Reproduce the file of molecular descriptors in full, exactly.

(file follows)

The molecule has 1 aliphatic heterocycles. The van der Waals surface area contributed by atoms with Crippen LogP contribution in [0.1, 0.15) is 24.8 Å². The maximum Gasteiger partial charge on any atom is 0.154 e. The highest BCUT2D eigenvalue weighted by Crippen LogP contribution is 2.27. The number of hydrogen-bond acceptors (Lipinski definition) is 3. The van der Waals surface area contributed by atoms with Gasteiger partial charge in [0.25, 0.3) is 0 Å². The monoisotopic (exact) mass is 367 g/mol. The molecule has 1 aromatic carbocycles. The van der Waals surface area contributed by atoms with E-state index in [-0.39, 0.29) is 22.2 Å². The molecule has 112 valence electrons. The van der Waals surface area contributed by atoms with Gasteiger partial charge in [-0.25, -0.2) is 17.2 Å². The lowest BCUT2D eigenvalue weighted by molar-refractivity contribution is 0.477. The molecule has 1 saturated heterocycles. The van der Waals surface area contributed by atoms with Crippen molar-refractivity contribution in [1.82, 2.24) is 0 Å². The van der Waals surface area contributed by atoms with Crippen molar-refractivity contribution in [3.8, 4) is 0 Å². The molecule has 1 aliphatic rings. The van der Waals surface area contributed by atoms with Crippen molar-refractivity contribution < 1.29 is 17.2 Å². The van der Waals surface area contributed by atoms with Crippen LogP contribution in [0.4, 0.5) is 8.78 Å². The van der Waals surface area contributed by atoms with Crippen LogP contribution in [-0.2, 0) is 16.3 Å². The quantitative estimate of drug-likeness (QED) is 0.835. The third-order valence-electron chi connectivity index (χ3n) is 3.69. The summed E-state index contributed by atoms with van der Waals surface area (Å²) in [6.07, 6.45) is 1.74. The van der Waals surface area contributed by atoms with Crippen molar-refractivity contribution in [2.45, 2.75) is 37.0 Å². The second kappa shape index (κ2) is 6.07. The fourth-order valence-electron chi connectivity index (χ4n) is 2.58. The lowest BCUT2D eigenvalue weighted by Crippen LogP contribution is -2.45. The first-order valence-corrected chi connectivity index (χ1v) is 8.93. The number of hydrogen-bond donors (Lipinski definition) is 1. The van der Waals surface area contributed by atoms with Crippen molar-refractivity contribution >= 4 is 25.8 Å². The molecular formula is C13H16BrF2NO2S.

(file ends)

The molecule has 1 aliphatic heterocycles. The van der Waals surface area contributed by atoms with Crippen LogP contribution in [0.1, 0.15) is 24.8 Å². The maximum Gasteiger partial charge on any atom is 0.154 e. The highest BCUT2D eigenvalue weighted by Crippen LogP contribution is 2.27. The number of hydrogen-bond acceptors (Lipinski definition) is 3. The van der Waals surface area contributed by atoms with Gasteiger partial charge in [0.25, 0.3) is 0 Å². The monoisotopic (exact) mass is 367 g/mol. The molecule has 1 aromatic carbocycles. The van der Waals surface area contributed by atoms with E-state index in [-0.39, 0.29) is 22.2 Å². The molecule has 112 valence electrons. The van der Waals surface area contributed by atoms with Gasteiger partial charge in [-0.25, -0.2) is 17.2 Å². The lowest BCUT2D eigenvalue weighted by molar-refractivity contribution is 0.477. The molecule has 1 saturated heterocycles. The van der Waals surface area contributed by atoms with Crippen molar-refractivity contribution in [1.82, 2.24) is 0 Å². The van der Waals surface area contributed by atoms with Crippen molar-refractivity contribution in [3.8, 4) is 0 Å². The molecule has 1 aliphatic rings. The van der Waals surface area contributed by atoms with Crippen molar-refractivity contribution < 1.29 is 17.2 Å². The van der Waals surface area contributed by atoms with Crippen LogP contribution in [0.4, 0.5) is 8.78 Å². The van der Waals surface area contributed by atoms with Crippen LogP contribution in [-0.2, 0) is 16.3 Å². The quantitative estimate of drug-likeness (QED) is 0.835. The third-order valence-electron chi connectivity index (χ3n) is 3.69. The summed E-state index contributed by atoms with van der Waals surface area (Å²) in [6.07, 6.45) is 1.74. The van der Waals surface area contributed by atoms with Crippen molar-refractivity contribution in [2.45, 2.75) is 37.0 Å². The second kappa shape index (κ2) is 6.07. The fourth-order valence-electron chi connectivity index (χ4n) is 2.58. The lowest BCUT2D eigenvalue weighted by Crippen LogP contribution is -2.45. The first-order valence-corrected chi connectivity index (χ1v) is 8.93. The number of hydrogen-bond donors (Lipinski definition) is 1. The van der Waals surface area contributed by atoms with Crippen molar-refractivity contribution >= 4 is 25.8 Å². The molecular formula is C13H16BrF2NO2S.